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I'm So Happy for You: A novel about best friends Paperback – July 29, 2009


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Product Details

  • Paperback: 288 pages
  • Publisher: Back Bay Books; Reprint edition (July 29, 2009)
  • Language: English
  • ISBN-10: 0316044504
  • ISBN-13: 978-0316044509
  • Product Dimensions: 8.3 x 5.5 x 0.8 inches
  • Shipping Weight: 9.6 ounces (View shipping rates and policies)
  • Average Customer Review: 3.0 out of 5 stars  See all reviews (44 customer reviews)
  • Amazon Best Sellers Rank: #1,086,222 in Books (See Top 100 in Books)

Editorial Reviews

From Publishers Weekly

Rosenfeld (What She Saw) delves into the thornier side of female friendship in this hip take on modern womanhood. Wendy and Daphne have been best friends forever, but their relationship, sketched out in e-mails that cascade from their group of girlfriends, comes to a breaking point when Daphne suddenly pulls herself together, stops fooling around with a married man and finds a new love interest who happens to be handsome, rich and obnoxious. In quick succession, Daphne ties the knot, moves into a brownstone and gets pregnant. Meanwhile, Wendy, a low-paid editorial drone who's been trying and failing to conceive with her slacker husband, feels that her own life is thrown into miserable relief. She begins to lash out at Daphne, first passively, and then rather aggressively. In the course of a few twists, misunderstandings and revealed secrets, Wendy questions whether the source of her inferiority complex is Daphne or herself. The two friends are by turns frustrating and sympathetic, while Rosenfeld takes a dark, hilarious and painfully accurate view of the less-than-pure reasons why women stay friends. (July)
Copyright © Reed Business Information, a division of Reed Elsevier Inc. All rights reserved.

From The New Yorker

The hapless, too-eager-to-please heroine of Rosenfeld’s new novel is an ill-paid editor at an obscure leftist journal who secretly resents her husband for abandoning his job to write a sci-fi screenplay and for failing to get her pregnant. No wonder she thrills to the travails of her best friend, a suicidal beauty who has always overshadowed her but is now languishing in a dead-end affair. Then, to her chagrin, her friend meets Mr. Right. The book’s confectionery veneer belies a heart of poison, as Rosenfeld tartly dispels the cherished chick-lit notion that female friendship conquers all. Equally ruthless is her sendup of overachieving New York women in feral pursuit of have-it-all motherhood without having first ascertained if they even like children.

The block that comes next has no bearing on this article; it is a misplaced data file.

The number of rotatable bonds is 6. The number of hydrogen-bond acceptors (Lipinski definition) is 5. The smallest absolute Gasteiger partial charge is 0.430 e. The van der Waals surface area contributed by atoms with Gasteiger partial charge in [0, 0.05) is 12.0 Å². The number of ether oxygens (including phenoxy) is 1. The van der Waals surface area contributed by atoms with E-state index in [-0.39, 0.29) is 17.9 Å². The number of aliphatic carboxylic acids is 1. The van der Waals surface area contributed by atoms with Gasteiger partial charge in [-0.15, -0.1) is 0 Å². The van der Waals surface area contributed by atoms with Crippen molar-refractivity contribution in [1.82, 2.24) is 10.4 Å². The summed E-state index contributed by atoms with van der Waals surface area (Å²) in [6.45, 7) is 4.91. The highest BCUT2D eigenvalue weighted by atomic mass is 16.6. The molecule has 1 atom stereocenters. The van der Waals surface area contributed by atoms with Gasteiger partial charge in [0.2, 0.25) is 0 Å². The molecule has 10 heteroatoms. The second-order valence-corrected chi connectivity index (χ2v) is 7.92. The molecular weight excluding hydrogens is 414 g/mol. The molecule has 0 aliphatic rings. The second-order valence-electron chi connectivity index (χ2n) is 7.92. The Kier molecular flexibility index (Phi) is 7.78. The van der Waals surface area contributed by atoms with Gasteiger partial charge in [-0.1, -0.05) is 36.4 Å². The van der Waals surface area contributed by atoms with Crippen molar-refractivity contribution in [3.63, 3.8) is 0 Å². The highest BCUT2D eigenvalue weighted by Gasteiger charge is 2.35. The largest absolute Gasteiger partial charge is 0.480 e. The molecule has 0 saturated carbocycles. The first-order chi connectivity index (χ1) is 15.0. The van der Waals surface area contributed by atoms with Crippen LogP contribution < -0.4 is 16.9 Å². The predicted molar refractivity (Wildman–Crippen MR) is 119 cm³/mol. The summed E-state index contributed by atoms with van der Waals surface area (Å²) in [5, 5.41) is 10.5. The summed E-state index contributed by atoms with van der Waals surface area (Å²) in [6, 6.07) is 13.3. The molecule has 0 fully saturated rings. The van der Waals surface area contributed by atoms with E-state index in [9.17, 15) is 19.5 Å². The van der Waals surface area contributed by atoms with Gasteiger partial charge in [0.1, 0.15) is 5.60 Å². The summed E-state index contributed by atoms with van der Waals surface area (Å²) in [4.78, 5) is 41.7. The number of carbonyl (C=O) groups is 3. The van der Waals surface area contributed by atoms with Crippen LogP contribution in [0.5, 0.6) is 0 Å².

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Customer Reviews

I think it is because I could not find a redeeming characteristic in the main characters.
working mom
Even the ending, with Wendy's desire to renew the "friendship" because Daphne was fatter, was disgusting.
A Reader
I feel sorry for the author if she knows folks like this that she based her characters on.
SFC

Most Helpful Customer Reviews

34 of 37 people found the following review helpful By R. Presner on August 21, 2009
Format: Paperback
The story revolves around the relationship (I hesitate to use the word 'friendship' out of respect for the term) between two women and their crew. Immediately, you're plunged into a circle of women and their chronic pettiness. The main character, Wendy, is possibly the most insincere, insecure heroine imaginable. She's passive-aggression personified. (Who throws a baby shower for a woman, then insults her guest of honor by writing something vile on the gift???) I think occasional stabs of envy are normal, but Wendy is off the reservation. Daphne is not much better. After fifteen years of using her friend as an emotional crutch, her idea of getting her life together is to "fall in love" with a man that is handsome and wealthy. He's a complete ass, but that fact is largely ignored after his purchase of a large Brooklyn brownstone. Daphne, once a ditz with a penchant for married men, now becomes the woman Wendy desperately envies. Every thought, spoken word, and email these women generate seem premeditated to inflict the most damage on their friends. They spend the duration of the book hating each other, and it's sad to watch.

But it's not just the story that grated at me. It was the book's insinuation that all female friendships are like this. According to "Happy For You," women are incapable of liking each other's company without constantly eying your companion's jewelry, home, or husband. Competition, not solidarity, is the real glue that binds females together. If this is what the author really thinks or has experienced, she has my deepest sympathy.